At lunch break several classmates engaged in a discussion about previous student movements in Venezuela (since the topic of the day was social participation, the recent phenomenon of the students protest was brought up over and over again). She confessed that she was about falling sleep during the hours the professor spend talking about Venezuelan recent history related with social participation.
“All I know its Chavez, and the revolution; and I’m a revolutionary” – She said, smiling. Then I answered back, trying to keep the most calm tone: “I do know something different than Chavez, I do have reference of a country before Chavez” – I also thought of bring up the couple of coups attempts leaded, at least the first one, by Chavez back in 1992 when this girl and I were just kids. But that would have mean to touch a sensitive place which could put an end to the peaceful atmosphere of the class. Since the rest of the classmate that were sitting on the same table are over than 30, I didn’t want them to think that every Venezuelan in their 20’s only know about one possible world: the revolutionary one.
To see her eyes shinning while she was talking about the months she spend on Cuba and about how beautiful the participation mechanism promoted by the government looks; made me think that there is another country out there, supposedly mine but yet it presents to me like a foreign land.
I used to think of Venezuela as a coin, with two sides impossible to get together again. But goes farther than that: it’s like two parallel universes having lunch together in an unknown table, and the food taste the same to all, but still whatever is separating us, it’s so strong that cannot be described in words. Its a sea of confusion where all it remains its the resignation locking yourself inside your own sphere; while life goes on out there in a way that makes you reach to the famous childhood conclusion that you must be definitely an alien. A bad alien even. And there is nothing you can do to change it.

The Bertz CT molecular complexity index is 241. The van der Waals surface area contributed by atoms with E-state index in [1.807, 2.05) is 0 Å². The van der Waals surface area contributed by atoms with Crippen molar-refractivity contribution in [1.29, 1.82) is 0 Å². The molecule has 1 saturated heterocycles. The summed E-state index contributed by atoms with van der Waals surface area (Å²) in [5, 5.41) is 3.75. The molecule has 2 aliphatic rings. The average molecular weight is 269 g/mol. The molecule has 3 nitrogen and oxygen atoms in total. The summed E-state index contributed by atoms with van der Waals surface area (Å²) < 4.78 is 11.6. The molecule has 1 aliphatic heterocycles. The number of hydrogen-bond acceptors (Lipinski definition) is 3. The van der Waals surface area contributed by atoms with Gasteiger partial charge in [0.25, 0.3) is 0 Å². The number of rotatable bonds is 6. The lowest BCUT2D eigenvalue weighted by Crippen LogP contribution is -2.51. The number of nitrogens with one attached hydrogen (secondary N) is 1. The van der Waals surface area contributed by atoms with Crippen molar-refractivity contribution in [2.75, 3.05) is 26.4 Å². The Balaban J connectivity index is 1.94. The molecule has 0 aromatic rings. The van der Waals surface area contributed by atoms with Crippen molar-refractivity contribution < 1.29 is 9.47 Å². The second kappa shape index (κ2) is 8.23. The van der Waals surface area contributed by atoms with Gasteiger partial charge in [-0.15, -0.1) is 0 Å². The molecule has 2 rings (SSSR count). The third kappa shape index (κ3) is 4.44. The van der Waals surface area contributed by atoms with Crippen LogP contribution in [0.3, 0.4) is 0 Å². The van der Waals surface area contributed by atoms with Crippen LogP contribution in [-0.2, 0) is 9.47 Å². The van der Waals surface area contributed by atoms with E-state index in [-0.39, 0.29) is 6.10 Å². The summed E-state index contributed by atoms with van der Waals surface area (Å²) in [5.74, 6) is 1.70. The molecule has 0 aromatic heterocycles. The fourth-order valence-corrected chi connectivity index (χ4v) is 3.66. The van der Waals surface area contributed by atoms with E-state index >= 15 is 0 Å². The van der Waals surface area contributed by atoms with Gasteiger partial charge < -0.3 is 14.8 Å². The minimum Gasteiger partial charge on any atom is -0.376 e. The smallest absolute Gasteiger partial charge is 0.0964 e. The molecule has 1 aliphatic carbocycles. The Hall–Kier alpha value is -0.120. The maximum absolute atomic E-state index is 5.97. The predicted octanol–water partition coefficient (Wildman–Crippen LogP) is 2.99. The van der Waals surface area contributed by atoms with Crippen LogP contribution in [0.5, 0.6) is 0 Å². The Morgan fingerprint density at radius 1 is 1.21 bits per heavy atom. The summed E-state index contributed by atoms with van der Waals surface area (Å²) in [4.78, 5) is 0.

Anyway, a few hours later, the night was starting to welcome us still at the same class and when we heard some thunders announcing a heavy rain (and as a result, the terrible expectation of loads of traffic on our ways back home), we all started to feel kind of desperate to put an end to that class. So she gave me this look of “When is this professor going to shut up?”, smiling and I smiled back, thinking: “A lo mejor tu eres una revolucionaria, y a lo mejor yo no lo soy; ¿Y eso qué?” (in English, roughly translated: “Maybe you are a revolutionary, maybe I’m not – well I’m certainly not! – and so what?”.
While my friends still can’t get why I’m able to share a class with people who work for the government, I have reached to the conclusion that it’s harder to live in a world divided between friends and enemies than in a world divided between just people. But to reach to that conclusion, to go from hitting a car’s window to the “So what?” is an assignment as big as mountain that I had not climbed completely yet. I still don’t know if is possible to go farther that smiling look. I gave her my instant messenger address but she never added me – or maybe she doesn’t use it. And what’s going to happen when new riots and strong crisis meet us again? What look would she give me the day after the reform elections if for some amazing surprise Chavez loses? What look would I give her back if the reform becomes a reality?
I don’t know, I want to pursue the illusion that after years of hate, we can met in the same classroom as equals, as we did a couple of days ago. And if it happens, it will be a lot easier to live here.